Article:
I still have the note from the university clinic so I could defer my courses in second year: “Erin has been mentally ill and is unable to complete her work.” Twenty years ago, I experienced my first severe depression, and I’ve lived with it since. In recent years, I’ve begun to speak openly about it because I want to fight the stigma associated with mental health. It is hard enough to need and ask for support without the shame.
Over the years, I’ve developed some strategies that have helped me. I hope they help you as well.
1. As hard as it can be to believe, try to remind yourself that even though you feel down right now, you won’t feel like this forever. Mood disorders have peaks and valleys, and right now you’re in a valley — eventually you will start climbing toward the peak again. My most severe episode lasted several years, and the sense of futility I experienced during that time was overwhelming. I believe that subsequent episodes have not been quite as long or deep because I know from experience that objects in the distance are closer than they appear.
2. When I’m experiencing a more severe depressive episode, I write “done” lists. These lists include such epic accomplishments as the following: got out of bed, showered, brushed teeth, got dressed, walked to the corner store. I feel a little silly writing them, but it is proof against the automatic thoughts that I am lazy and have done nothing that day. I have done something — the evidence is there. It’s not much, but it’s also not nothing.
More on Broadview:
- How to take care of your mental health this winter
- My mother and I have the same mental health disorders. But is it genetic?
- All church youth leaders need mental health training
3. Sometimes the inertia is all consuming, especially if compounded by Warm Bed and Bad Weather. In cases like this, break down tasks to the smallest possible steps. Getting out of bed: stick one foot out from under blanket, put foot on floor, roll onto side, stick other foot out of blanket, put that foot on floor, sit up in bed, stand up. You can take the blanket with you, if you want.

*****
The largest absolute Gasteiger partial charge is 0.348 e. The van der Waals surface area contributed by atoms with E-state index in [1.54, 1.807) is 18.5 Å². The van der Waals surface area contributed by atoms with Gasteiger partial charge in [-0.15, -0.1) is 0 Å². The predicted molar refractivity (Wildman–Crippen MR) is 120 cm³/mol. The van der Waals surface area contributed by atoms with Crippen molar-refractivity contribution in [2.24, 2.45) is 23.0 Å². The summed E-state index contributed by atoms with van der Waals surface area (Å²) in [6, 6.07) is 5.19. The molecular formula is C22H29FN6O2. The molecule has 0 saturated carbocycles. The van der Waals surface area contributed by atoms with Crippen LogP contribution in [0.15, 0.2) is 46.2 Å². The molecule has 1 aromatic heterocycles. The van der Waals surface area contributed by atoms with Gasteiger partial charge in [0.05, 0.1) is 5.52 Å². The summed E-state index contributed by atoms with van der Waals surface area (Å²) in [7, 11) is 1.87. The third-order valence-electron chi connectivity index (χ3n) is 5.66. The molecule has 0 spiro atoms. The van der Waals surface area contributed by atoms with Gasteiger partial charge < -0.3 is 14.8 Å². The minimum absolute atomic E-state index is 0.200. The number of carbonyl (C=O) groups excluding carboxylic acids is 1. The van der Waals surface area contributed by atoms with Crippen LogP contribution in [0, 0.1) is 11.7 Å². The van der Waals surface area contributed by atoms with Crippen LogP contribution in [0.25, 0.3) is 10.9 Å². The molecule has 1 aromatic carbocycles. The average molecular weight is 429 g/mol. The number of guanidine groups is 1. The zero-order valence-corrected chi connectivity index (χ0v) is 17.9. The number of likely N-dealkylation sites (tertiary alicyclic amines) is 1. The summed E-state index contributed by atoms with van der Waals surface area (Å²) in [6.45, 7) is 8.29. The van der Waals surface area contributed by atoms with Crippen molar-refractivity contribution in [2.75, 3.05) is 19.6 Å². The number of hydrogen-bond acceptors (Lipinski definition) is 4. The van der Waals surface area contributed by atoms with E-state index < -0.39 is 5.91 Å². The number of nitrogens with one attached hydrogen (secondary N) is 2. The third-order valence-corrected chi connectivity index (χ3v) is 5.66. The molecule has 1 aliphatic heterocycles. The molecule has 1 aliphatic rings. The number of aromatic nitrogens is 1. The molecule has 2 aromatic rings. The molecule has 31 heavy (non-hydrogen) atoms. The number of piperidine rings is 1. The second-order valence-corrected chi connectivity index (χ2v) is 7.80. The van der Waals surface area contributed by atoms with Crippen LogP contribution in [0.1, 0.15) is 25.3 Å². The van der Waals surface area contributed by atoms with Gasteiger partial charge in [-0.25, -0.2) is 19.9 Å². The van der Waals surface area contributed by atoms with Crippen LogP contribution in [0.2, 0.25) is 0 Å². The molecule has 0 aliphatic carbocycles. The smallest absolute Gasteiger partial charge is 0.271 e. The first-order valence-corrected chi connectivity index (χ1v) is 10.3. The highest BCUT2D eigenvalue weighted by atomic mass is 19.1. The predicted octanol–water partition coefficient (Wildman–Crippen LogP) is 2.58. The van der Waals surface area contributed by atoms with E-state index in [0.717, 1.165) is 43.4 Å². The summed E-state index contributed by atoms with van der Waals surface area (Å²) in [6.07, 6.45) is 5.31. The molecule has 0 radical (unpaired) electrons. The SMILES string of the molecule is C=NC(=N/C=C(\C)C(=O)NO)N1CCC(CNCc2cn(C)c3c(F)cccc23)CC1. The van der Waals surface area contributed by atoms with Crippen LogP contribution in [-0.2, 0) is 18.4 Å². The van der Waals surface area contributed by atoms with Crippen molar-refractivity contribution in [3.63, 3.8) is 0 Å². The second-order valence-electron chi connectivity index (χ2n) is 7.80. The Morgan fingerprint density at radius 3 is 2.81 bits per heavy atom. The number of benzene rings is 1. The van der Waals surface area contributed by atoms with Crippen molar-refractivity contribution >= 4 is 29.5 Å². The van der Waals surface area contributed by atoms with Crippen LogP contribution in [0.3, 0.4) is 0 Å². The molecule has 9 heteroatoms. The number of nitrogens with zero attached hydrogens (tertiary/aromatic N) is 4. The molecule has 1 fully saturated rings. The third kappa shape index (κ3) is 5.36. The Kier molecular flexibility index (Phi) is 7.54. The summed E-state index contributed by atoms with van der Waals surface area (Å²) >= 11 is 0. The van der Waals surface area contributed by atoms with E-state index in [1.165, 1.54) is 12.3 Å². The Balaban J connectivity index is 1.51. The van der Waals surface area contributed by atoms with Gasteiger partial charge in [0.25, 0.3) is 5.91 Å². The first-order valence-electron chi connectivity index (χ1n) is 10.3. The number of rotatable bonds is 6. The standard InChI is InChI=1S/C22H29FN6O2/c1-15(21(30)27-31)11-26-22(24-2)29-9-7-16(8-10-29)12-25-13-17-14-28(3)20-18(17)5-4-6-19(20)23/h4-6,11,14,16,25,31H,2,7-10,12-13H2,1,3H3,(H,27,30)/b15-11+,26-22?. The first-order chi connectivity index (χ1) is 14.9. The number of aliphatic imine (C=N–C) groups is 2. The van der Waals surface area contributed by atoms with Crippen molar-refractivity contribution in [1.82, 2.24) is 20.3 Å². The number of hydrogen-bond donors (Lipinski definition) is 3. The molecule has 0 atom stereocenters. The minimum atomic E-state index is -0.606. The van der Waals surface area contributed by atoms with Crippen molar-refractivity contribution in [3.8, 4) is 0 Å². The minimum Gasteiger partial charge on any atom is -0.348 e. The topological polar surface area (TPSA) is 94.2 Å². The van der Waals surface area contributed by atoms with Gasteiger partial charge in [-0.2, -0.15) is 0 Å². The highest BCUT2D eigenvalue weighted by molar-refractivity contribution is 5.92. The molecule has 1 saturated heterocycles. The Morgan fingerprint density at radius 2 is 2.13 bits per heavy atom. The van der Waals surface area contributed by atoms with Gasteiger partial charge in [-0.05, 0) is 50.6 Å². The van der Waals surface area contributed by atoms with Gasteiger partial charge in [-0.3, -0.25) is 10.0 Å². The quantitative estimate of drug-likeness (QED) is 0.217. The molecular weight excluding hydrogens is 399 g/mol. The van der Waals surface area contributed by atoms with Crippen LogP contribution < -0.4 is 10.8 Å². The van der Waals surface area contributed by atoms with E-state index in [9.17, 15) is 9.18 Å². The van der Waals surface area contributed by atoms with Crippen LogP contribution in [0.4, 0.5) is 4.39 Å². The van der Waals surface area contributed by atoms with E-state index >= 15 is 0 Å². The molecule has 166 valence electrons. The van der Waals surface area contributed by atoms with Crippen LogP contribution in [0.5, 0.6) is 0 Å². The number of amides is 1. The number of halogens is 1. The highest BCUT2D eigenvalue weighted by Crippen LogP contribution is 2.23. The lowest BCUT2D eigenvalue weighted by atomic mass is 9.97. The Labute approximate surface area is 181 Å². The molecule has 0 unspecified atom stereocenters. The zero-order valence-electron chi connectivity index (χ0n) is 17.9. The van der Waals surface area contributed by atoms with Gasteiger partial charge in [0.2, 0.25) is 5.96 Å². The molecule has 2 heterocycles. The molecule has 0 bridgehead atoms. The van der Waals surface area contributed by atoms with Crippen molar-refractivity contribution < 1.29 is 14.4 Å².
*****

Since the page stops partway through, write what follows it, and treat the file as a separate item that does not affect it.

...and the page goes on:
4. I cannot recommend enough the cognitive behavioural therapy workbook Mind Over Mood by Dennis Greenberger and Christine A. Padesky. You don’t need a therapist to work through it, and I have used the skills I learned from it many times over the years. At this point, I’m able to do the work in the book mentally — identify the negative automatic thoughts and work them around to more realistic ones.
5. Don’t be afraid to try medication. It doesn’t work for everyone (it didn’t work for me), but it does work for a lot of people and it can take a while to find the right one. The same goes for a therapist — don’t stick with the first one if they aren’t a good fit. Group therapy was another helpful tool for me. Find what works for you — something will.
These days, my depression is basically an annoying roommate. Sometimes it makes my life difficult, but most of the time it’s just…there. I often remind myself to be as gentle with myself as I am with others, that the only constant in life is change, and that this, too, shall pass.
Erin Norah Thompson is a playwright, production co-ordinator and functioning depressive currently living in Toronto.
We hope you found this Broadview article engaging.
Our team is working hard to bring you more independent, award-winning journalism. But Broadview is a nonprofit and these are tough times for magazines. Please consider supporting our work. There are a number of ways to do so:
- Subscribe to our magazine and you’ll receive intelligent, timely stories and perspectives delivered to your home 8 times a year.
- Donate to our Friends Fund.
- Give the gift of Broadview to someone special in your life and make a difference!
Thank you for being such wonderful readers.